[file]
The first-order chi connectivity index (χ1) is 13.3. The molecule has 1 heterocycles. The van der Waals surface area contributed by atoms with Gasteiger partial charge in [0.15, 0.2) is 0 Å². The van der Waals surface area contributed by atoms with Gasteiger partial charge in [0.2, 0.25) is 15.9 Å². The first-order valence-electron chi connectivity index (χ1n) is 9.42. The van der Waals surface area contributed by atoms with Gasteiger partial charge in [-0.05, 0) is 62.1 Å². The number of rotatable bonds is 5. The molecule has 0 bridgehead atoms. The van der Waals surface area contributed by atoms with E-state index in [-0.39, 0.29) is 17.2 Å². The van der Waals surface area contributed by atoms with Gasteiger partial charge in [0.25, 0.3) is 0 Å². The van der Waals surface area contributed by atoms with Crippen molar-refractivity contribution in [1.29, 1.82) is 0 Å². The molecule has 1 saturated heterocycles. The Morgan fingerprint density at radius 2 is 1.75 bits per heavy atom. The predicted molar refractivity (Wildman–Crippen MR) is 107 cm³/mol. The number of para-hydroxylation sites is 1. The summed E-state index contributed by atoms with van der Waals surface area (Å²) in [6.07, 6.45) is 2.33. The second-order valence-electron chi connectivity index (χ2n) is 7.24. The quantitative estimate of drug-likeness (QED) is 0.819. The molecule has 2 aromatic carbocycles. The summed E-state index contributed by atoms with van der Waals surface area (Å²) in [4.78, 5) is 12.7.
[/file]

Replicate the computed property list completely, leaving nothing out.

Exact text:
The first-order chi connectivity index (χ1) is 13.3. The molecule has 1 heterocycles. The van der Waals surface area contributed by atoms with Gasteiger partial charge in [0.15, 0.2) is 0 Å². The van der Waals surface area contributed by atoms with Gasteiger partial charge in [0.2, 0.25) is 15.9 Å². The first-order valence-electron chi connectivity index (χ1n) is 9.42. The van der Waals surface area contributed by atoms with Gasteiger partial charge in [-0.05, 0) is 62.1 Å². The number of rotatable bonds is 5. The molecule has 0 bridgehead atoms. The van der Waals surface area contributed by atoms with E-state index in [-0.39, 0.29) is 17.2 Å². The van der Waals surface area contributed by atoms with Gasteiger partial charge in [0.25, 0.3) is 0 Å². The van der Waals surface area contributed by atoms with Crippen molar-refractivity contribution in [1.29, 1.82) is 0 Å². The molecule has 1 saturated heterocycles. The Morgan fingerprint density at radius 2 is 1.75 bits per heavy atom. The predicted molar refractivity (Wildman–Crippen MR) is 107 cm³/mol. The number of para-hydroxylation sites is 1. The summed E-state index contributed by atoms with van der Waals surface area (Å²) in [6.07, 6.45) is 2.33. The second-order valence-electron chi connectivity index (χ2n) is 7.24. The quantitative estimate of drug-likeness (QED) is 0.819. The molecule has 2 aromatic carbocycles. The summed E-state index contributed by atoms with van der Waals surface area (Å²) in [4.78, 5) is 12.7.